WASHINGTON — The Supreme Court refused to hear an appeal from news
organizations fighting to protect confidential sources, declining to consider
the case of four reporters in legal trouble over their stories about former
nuclear weapons scientist Wen Ho Lee.
The Court's action, released today, was made without comment. Late last week,
Lee, a Taiwanese-American, settled his privacy lawsuit, and will receive $1.6
million from the government and five news organizations.
Journalists had been in civil contempt of court for refusing to disclose who
leaked them information about an espionage investigation of Lee, a nuclear
weapons scientist fired from his job at Los Alamos National Laboratory in New
Lee sued the government for violating his rights under the Privacy Act.
The prospect of Supreme Court inaction factored into the agreement by five news organizations, including the Associated Press, to make the payment to Lee.
"They played out the legal possibilities and they looked pretty bleak. Maybe discretion was the better part of valor," said University of Richmond law professor Carl Tobias.
Jane Kirtley, professor of media ethics and law at the University of Minnesota, said she disagreed with the news companies' decision to pay Lee, particularly when the government is pressing reporters to reveal sources in several cases involving disclosure of classified information.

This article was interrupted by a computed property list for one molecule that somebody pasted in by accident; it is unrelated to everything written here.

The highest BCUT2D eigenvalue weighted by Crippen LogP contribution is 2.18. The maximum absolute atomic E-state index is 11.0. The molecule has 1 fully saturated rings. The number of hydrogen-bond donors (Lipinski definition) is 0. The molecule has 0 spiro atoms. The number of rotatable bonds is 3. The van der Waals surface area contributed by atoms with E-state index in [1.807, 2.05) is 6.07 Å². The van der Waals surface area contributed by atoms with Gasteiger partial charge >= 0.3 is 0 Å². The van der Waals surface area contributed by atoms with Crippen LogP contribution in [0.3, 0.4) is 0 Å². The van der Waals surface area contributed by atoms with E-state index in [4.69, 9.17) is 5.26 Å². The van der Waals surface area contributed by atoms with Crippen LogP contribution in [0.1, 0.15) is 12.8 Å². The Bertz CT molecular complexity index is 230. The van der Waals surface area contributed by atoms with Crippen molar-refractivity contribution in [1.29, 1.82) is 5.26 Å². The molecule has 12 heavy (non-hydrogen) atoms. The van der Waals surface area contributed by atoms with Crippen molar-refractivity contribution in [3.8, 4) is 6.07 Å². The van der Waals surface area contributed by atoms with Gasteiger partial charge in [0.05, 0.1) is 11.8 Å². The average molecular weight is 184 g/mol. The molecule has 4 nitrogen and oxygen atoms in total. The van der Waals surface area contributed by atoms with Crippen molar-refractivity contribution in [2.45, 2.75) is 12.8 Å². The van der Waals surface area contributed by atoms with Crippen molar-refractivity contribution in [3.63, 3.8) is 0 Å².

"It does not seem to me this is a really good time for news organizations to be suggesting that they are tacitly at fault when they receive leaked classified information, and the settlement certainly conveys that message," Kirtley said.
Like other press advocates, Kirtley said the best way to protect journalists would be the passage of a federal journalist shield law. Legislation has been introduced in the House and Senate, but prospects for passage are uncertain.
The four reporters are H. Josef Hebert of the Associated Press, James Risen
of The New York Times, Bob Drogin of the Los Angeles Times and
Pierre Thomas, formerly of CNN and now working for ABC News.
Justices could have dismissed the appeals on the basis of the out-of-court
settlement. Instead, they denied review of the appeals, which had been filed on
behalf of the reporters during the legal wrangling with Lee.
Betsy Miller, one of Lee's lawyers, called the court decision a surprise that "is an important, final vindication for Dr. Lee, as it resolves without any doubt that the court did not feel the reporters' appeals merited further review."
The cases are Drogin v. Lee, 05-969, and Thomas v. Lee,
Justice Stephen Breyer did not participate.